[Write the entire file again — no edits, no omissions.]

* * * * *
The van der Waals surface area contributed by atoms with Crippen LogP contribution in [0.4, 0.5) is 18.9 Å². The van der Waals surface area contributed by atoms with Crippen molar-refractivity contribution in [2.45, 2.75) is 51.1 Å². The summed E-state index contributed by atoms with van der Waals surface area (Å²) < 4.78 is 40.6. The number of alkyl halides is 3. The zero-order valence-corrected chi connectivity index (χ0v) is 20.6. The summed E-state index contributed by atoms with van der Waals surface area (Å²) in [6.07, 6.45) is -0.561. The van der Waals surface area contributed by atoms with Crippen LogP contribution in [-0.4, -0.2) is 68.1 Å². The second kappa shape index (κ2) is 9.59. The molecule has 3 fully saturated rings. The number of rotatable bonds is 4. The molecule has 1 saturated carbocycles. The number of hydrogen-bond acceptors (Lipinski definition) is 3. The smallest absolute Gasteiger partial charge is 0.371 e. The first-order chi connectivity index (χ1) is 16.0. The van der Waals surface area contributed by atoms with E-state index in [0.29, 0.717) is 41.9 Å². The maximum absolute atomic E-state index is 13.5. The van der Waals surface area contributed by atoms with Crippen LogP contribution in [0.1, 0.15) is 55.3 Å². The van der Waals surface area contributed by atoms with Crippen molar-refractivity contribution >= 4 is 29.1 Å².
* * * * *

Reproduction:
The van der Waals surface area contributed by atoms with Crippen LogP contribution in [0.4, 0.5) is 18.9 Å². The van der Waals surface area contributed by atoms with Crippen molar-refractivity contribution in [2.45, 2.75) is 51.1 Å². The summed E-state index contributed by atoms with van der Waals surface area (Å²) < 4.78 is 40.6. The number of alkyl halides is 3. The zero-order valence-corrected chi connectivity index (χ0v) is 20.6. The summed E-state index contributed by atoms with van der Waals surface area (Å²) in [6.07, 6.45) is -0.561. The van der Waals surface area contributed by atoms with Crippen LogP contribution in [-0.4, -0.2) is 68.1 Å². The second kappa shape index (κ2) is 9.59. The molecule has 3 fully saturated rings. The number of rotatable bonds is 4. The molecule has 1 saturated carbocycles. The number of hydrogen-bond acceptors (Lipinski definition) is 3. The smallest absolute Gasteiger partial charge is 0.371 e. The first-order chi connectivity index (χ1) is 16.0. The van der Waals surface area contributed by atoms with E-state index in [0.29, 0.717) is 41.9 Å². The maximum absolute atomic E-state index is 13.5. The van der Waals surface area contributed by atoms with Crippen LogP contribution in [0.1, 0.15) is 55.3 Å². The van der Waals surface area contributed by atoms with Crippen molar-refractivity contribution >= 4 is 29.1 Å².